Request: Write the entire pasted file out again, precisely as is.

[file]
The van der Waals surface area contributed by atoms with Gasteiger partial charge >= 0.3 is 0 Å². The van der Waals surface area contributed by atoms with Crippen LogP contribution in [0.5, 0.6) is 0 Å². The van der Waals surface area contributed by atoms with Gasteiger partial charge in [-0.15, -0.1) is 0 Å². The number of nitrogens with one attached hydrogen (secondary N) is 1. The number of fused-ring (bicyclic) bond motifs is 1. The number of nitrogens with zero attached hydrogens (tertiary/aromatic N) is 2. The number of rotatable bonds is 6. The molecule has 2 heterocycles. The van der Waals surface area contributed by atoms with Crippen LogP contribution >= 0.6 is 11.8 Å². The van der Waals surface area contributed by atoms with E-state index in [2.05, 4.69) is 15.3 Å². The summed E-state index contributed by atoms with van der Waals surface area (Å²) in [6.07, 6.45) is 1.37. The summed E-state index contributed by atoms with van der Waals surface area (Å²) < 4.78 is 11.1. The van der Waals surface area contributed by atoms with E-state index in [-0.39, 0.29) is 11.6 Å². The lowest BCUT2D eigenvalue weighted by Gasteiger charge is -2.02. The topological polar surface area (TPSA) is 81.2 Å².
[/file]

The van der Waals surface area contributed by atoms with Gasteiger partial charge >= 0.3 is 0 Å². The van der Waals surface area contributed by atoms with Crippen LogP contribution in [0.5, 0.6) is 0 Å². The van der Waals surface area contributed by atoms with Gasteiger partial charge in [-0.15, -0.1) is 0 Å². The number of nitrogens with one attached hydrogen (secondary N) is 1. The number of fused-ring (bicyclic) bond motifs is 1. The number of nitrogens with zero attached hydrogens (tertiary/aromatic N) is 2. The number of rotatable bonds is 6. The molecule has 2 heterocycles. The van der Waals surface area contributed by atoms with Crippen LogP contribution >= 0.6 is 11.8 Å². The van der Waals surface area contributed by atoms with E-state index in [2.05, 4.69) is 15.3 Å². The summed E-state index contributed by atoms with van der Waals surface area (Å²) in [6.07, 6.45) is 1.37. The summed E-state index contributed by atoms with van der Waals surface area (Å²) < 4.78 is 11.1. The van der Waals surface area contributed by atoms with E-state index in [-0.39, 0.29) is 11.6 Å². The lowest BCUT2D eigenvalue weighted by Gasteiger charge is -2.02. The topological polar surface area (TPSA) is 81.2 Å².